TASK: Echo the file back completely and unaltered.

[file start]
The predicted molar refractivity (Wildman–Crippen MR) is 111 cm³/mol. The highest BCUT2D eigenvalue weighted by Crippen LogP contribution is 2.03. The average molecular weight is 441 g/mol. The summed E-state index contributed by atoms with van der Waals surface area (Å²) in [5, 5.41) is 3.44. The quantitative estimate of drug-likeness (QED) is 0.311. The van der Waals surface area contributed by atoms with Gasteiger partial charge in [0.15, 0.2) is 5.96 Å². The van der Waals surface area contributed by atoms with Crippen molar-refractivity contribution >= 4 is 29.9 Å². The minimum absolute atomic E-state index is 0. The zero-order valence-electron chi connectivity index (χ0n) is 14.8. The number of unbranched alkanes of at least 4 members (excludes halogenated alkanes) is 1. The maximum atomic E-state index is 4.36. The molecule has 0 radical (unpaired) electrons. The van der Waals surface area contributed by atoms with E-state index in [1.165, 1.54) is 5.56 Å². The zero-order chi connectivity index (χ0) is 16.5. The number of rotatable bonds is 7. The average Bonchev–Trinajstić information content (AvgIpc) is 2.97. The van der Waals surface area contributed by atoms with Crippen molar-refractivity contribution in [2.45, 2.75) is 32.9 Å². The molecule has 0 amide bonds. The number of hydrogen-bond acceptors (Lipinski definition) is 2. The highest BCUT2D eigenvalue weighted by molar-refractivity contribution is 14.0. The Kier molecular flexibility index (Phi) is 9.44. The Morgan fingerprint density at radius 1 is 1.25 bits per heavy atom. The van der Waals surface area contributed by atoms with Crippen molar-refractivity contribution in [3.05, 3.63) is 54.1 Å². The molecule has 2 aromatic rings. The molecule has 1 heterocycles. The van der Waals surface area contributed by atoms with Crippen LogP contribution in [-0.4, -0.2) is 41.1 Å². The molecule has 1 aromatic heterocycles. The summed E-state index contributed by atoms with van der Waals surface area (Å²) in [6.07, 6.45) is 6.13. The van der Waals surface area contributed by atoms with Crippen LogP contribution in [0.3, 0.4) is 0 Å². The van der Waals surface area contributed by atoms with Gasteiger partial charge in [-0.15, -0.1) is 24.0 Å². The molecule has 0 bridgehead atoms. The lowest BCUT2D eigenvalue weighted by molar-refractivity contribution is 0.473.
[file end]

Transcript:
The predicted molar refractivity (Wildman–Crippen MR) is 111 cm³/mol. The highest BCUT2D eigenvalue weighted by Crippen LogP contribution is 2.03. The average molecular weight is 441 g/mol. The summed E-state index contributed by atoms with van der Waals surface area (Å²) in [5, 5.41) is 3.44. The quantitative estimate of drug-likeness (QED) is 0.311. The van der Waals surface area contributed by atoms with Gasteiger partial charge in [0.15, 0.2) is 5.96 Å². The van der Waals surface area contributed by atoms with Crippen molar-refractivity contribution >= 4 is 29.9 Å². The minimum absolute atomic E-state index is 0. The zero-order valence-electron chi connectivity index (χ0n) is 14.8. The number of unbranched alkanes of at least 4 members (excludes halogenated alkanes) is 1. The maximum atomic E-state index is 4.36. The molecule has 0 radical (unpaired) electrons. The van der Waals surface area contributed by atoms with E-state index in [1.165, 1.54) is 5.56 Å². The zero-order chi connectivity index (χ0) is 16.5. The number of rotatable bonds is 7. The average Bonchev–Trinajstić information content (AvgIpc) is 2.97. The van der Waals surface area contributed by atoms with Crippen molar-refractivity contribution in [2.45, 2.75) is 32.9 Å². The molecule has 0 amide bonds. The number of hydrogen-bond acceptors (Lipinski definition) is 2. The highest BCUT2D eigenvalue weighted by molar-refractivity contribution is 14.0. The Kier molecular flexibility index (Phi) is 9.44. The Morgan fingerprint density at radius 1 is 1.25 bits per heavy atom. The van der Waals surface area contributed by atoms with Crippen molar-refractivity contribution in [3.05, 3.63) is 54.1 Å². The molecule has 2 aromatic rings. The molecule has 1 heterocycles. The van der Waals surface area contributed by atoms with Crippen LogP contribution in [-0.4, -0.2) is 41.1 Å². The molecule has 1 aromatic heterocycles. The summed E-state index contributed by atoms with van der Waals surface area (Å²) in [6.07, 6.45) is 6.13. The van der Waals surface area contributed by atoms with Crippen LogP contribution in [0.3, 0.4) is 0 Å². The van der Waals surface area contributed by atoms with Gasteiger partial charge in [-0.15, -0.1) is 24.0 Å². The molecule has 0 bridgehead atoms. The lowest BCUT2D eigenvalue weighted by molar-refractivity contribution is 0.473.